Recognition of materials and damage on historical buildings using digital image classification

  • José E. Meroño Department of Graphics Engineering and Geomatics, University of Cordoba, Córdoba, Spain
  • Alberto J. Perea Department of Applied Physics, University of Cordoba, Córdoba, Spain
  • María J. Aguilera Department of Applied Physics, University of Cordoba, Córdoba, Spain
  • Ana M. Laguna Department of Applied Physics, University of Cordoba, Córdoba, Spain
Keywords: digital classification, multispectral images, terrestrial laser scanner, diagnostic of cultural heritage, biocalcarenite stone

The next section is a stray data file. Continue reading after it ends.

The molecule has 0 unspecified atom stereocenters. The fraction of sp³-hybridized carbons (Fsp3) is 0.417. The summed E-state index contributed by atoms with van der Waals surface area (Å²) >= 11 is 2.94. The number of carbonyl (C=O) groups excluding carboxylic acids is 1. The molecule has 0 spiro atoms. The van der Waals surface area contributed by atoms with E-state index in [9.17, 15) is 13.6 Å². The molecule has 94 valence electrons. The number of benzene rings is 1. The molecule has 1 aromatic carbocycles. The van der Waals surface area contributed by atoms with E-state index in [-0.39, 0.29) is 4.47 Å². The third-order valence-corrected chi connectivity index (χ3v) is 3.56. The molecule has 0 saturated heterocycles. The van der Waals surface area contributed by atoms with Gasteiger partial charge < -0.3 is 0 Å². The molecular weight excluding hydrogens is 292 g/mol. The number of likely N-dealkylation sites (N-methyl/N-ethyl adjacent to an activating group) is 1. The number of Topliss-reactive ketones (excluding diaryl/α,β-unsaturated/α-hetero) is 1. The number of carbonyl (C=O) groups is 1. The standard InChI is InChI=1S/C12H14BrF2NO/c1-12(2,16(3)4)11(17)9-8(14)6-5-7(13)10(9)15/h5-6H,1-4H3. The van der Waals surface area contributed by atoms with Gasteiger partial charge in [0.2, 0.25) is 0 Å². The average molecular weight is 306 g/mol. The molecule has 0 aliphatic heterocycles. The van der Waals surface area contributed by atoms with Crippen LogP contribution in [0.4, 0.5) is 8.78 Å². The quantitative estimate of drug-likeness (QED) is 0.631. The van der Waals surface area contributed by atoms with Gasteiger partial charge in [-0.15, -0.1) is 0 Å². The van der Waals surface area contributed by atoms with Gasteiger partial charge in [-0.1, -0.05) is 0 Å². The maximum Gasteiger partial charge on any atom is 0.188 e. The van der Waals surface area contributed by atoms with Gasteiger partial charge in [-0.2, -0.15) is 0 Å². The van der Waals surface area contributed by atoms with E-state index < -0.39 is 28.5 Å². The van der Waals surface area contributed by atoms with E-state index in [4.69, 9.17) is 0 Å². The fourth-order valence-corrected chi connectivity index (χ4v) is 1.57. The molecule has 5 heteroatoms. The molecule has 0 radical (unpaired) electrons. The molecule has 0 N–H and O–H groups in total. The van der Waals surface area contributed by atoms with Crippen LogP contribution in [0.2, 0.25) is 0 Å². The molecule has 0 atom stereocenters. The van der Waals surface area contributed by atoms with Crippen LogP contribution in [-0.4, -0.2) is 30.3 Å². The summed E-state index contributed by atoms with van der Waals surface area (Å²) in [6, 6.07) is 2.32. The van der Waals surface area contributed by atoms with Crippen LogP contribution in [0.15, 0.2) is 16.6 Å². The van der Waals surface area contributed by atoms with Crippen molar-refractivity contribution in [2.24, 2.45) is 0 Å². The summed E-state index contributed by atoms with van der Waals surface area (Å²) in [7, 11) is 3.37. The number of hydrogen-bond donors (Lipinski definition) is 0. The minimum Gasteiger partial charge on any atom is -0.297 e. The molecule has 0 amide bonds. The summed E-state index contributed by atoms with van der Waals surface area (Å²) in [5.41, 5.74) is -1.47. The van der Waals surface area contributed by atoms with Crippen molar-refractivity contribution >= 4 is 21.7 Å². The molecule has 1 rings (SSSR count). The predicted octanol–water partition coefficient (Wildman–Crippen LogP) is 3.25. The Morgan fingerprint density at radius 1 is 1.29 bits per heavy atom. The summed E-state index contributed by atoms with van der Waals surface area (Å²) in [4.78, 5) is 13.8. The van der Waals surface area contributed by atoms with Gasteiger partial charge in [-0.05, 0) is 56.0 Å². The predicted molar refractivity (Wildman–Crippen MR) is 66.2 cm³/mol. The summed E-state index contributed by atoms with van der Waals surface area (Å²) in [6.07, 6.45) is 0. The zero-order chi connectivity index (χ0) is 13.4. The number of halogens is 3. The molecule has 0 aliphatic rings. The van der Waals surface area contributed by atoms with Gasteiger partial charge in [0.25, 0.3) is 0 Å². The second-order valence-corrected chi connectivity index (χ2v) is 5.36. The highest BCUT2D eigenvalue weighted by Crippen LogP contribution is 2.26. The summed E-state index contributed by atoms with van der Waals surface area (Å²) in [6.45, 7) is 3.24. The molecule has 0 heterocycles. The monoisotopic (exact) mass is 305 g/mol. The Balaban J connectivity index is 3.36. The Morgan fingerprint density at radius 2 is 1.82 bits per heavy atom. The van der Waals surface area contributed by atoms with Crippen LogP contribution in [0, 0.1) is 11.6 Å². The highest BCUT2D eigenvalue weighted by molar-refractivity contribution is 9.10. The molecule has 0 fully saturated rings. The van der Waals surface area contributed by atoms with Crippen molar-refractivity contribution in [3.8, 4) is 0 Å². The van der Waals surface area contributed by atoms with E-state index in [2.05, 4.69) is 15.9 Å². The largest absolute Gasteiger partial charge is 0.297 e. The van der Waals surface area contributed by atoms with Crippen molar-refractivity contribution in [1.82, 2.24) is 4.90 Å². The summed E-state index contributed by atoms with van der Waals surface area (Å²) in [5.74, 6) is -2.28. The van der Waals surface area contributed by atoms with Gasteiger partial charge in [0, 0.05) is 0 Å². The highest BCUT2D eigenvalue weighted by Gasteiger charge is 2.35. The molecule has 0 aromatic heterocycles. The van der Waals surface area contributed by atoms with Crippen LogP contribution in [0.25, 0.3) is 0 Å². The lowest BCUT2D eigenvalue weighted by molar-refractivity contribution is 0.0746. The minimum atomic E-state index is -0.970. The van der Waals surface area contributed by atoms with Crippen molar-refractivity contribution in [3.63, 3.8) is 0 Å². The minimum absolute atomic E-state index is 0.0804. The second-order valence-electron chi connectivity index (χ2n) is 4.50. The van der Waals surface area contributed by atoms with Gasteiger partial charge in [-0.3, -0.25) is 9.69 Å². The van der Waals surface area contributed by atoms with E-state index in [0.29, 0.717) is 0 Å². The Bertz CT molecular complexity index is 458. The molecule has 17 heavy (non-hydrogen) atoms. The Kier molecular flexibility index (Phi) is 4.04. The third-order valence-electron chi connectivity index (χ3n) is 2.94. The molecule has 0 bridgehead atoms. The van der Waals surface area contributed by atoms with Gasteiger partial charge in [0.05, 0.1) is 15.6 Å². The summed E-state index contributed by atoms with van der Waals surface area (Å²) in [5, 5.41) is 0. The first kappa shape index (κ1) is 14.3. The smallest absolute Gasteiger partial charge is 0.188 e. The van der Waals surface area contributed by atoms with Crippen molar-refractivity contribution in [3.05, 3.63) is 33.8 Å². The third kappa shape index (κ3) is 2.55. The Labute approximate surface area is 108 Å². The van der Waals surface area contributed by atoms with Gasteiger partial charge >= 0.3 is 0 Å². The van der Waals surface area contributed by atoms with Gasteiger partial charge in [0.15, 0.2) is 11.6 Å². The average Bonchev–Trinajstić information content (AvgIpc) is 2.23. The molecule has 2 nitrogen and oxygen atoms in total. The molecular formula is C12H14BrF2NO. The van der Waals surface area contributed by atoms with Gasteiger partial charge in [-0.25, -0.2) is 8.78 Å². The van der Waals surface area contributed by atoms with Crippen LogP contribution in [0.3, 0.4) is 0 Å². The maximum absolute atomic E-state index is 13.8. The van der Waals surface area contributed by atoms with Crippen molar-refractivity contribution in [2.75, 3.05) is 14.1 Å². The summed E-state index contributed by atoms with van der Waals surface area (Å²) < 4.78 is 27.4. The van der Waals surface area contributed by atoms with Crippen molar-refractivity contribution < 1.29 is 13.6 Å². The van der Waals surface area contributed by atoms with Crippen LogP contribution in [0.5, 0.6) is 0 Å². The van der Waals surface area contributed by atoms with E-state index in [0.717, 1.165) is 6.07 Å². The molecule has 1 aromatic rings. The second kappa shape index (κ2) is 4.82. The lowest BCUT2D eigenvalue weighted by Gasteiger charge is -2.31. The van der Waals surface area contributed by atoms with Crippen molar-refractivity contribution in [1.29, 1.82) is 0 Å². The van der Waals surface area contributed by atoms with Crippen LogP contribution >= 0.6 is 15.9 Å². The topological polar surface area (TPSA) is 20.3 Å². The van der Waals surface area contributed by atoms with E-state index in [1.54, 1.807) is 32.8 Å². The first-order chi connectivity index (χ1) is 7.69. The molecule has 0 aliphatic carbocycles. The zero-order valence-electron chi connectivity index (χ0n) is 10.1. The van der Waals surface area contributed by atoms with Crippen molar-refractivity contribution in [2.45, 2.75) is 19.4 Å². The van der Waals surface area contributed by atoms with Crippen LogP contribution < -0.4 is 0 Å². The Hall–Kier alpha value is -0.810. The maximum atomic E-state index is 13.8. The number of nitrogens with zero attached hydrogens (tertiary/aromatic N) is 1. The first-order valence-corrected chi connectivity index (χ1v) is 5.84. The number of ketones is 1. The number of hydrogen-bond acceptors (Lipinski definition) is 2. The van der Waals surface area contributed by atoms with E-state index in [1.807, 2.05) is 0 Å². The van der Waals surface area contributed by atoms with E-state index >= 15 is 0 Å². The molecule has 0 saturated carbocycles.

Nowadays, techniques in digital image processing make it possible to detect damage, such as moisture or biological changes, on the surfaces of historical buildings. Digital classification techniques can be used to identify damages in construction materials in a non-destructive way. In this study, we evaluate the application of the object-oriented classification technique using photographs taken with a Fujifilm IS-Pro digital single lens reflex camera and the integration of the classified images in a three-dimensional model obtained through terrestrial laser scanning data in order to detect and locate damage affecting biocalcarenite stone employed in the construction of the Santa Marina Church (Córdoba, Spain). The Fujifilm IS-Pro camera captures spectral information in an extra-visible range, generating a wide spectral image with wavelengths ranging from ultraviolet to infrared. Techniques of object-oriented classification were applied, taking into account the shapes, textures, background information and spectral information in the image. This type of classification requires prior segmentation, defined as the search for homogeneous regions in an image. The second step is the classification process of these regions based on examples. The output data were classified according to the kind of damage that affects the biocalcarenite stone, reaching an overall classification accuracy of 92% and an excellent kappa statistic (85.7%). We have shown that multispectral classification with visible and near-infrared bands increased the degree of recognition among different damages. Post-analysis of these data integrated in a three-dimensional model allows us to obtain thematic maps with the size and position of the damage.

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